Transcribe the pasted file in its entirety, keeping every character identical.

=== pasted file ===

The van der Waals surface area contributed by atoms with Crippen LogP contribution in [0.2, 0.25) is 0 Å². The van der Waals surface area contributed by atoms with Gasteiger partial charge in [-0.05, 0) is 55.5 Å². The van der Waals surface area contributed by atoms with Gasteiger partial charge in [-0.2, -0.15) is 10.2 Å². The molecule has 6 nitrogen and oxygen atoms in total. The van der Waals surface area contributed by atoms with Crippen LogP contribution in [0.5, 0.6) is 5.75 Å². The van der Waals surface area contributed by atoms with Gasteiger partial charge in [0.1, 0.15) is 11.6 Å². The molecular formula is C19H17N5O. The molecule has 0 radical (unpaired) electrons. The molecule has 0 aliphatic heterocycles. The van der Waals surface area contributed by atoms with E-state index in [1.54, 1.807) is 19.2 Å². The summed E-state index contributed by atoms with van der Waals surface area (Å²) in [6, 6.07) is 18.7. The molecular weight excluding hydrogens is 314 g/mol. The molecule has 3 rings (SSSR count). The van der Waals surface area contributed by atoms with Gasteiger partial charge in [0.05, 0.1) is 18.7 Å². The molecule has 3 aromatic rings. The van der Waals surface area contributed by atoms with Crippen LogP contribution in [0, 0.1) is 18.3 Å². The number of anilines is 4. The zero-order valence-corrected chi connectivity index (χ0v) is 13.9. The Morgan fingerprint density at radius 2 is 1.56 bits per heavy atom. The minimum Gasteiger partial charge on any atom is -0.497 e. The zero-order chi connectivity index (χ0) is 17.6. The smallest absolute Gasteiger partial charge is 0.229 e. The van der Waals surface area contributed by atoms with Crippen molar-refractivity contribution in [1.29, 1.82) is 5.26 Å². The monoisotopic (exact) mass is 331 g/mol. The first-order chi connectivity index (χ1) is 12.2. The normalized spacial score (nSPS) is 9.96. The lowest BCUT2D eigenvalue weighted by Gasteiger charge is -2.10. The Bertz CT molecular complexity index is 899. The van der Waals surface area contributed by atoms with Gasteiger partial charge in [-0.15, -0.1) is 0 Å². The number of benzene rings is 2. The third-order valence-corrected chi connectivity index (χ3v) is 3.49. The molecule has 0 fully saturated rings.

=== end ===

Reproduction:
The van der Waals surface area contributed by atoms with Crippen LogP contribution in [0.2, 0.25) is 0 Å². The van der Waals surface area contributed by atoms with Gasteiger partial charge in [-0.05, 0) is 55.5 Å². The van der Waals surface area contributed by atoms with Gasteiger partial charge in [-0.2, -0.15) is 10.2 Å². The molecule has 6 nitrogen and oxygen atoms in total. The van der Waals surface area contributed by atoms with Crippen LogP contribution in [0.5, 0.6) is 5.75 Å². The van der Waals surface area contributed by atoms with Gasteiger partial charge in [0.1, 0.15) is 11.6 Å². The molecular formula is C19H17N5O. The molecule has 0 radical (unpaired) electrons. The molecule has 0 aliphatic heterocycles. The van der Waals surface area contributed by atoms with E-state index in [1.54, 1.807) is 19.2 Å². The summed E-state index contributed by atoms with van der Waals surface area (Å²) in [6, 6.07) is 18.7. The molecular weight excluding hydrogens is 314 g/mol. The molecule has 3 rings (SSSR count). The van der Waals surface area contributed by atoms with Gasteiger partial charge in [0.05, 0.1) is 18.7 Å². The molecule has 3 aromatic rings. The van der Waals surface area contributed by atoms with Crippen LogP contribution in [0, 0.1) is 18.3 Å². The number of anilines is 4. The zero-order valence-corrected chi connectivity index (χ0v) is 13.9. The Morgan fingerprint density at radius 2 is 1.56 bits per heavy atom. The minimum Gasteiger partial charge on any atom is -0.497 e. The zero-order chi connectivity index (χ0) is 17.6. The smallest absolute Gasteiger partial charge is 0.229 e. The van der Waals surface area contributed by atoms with Crippen molar-refractivity contribution in [1.29, 1.82) is 5.26 Å². The monoisotopic (exact) mass is 331 g/mol. The first-order chi connectivity index (χ1) is 12.2. The normalized spacial score (nSPS) is 9.96. The lowest BCUT2D eigenvalue weighted by Gasteiger charge is -2.10. The Bertz CT molecular complexity index is 899. The van der Waals surface area contributed by atoms with Gasteiger partial charge in [-0.15, -0.1) is 0 Å². The number of benzene rings is 2. The third-order valence-corrected chi connectivity index (χ3v) is 3.49. The molecule has 0 fully saturated rings.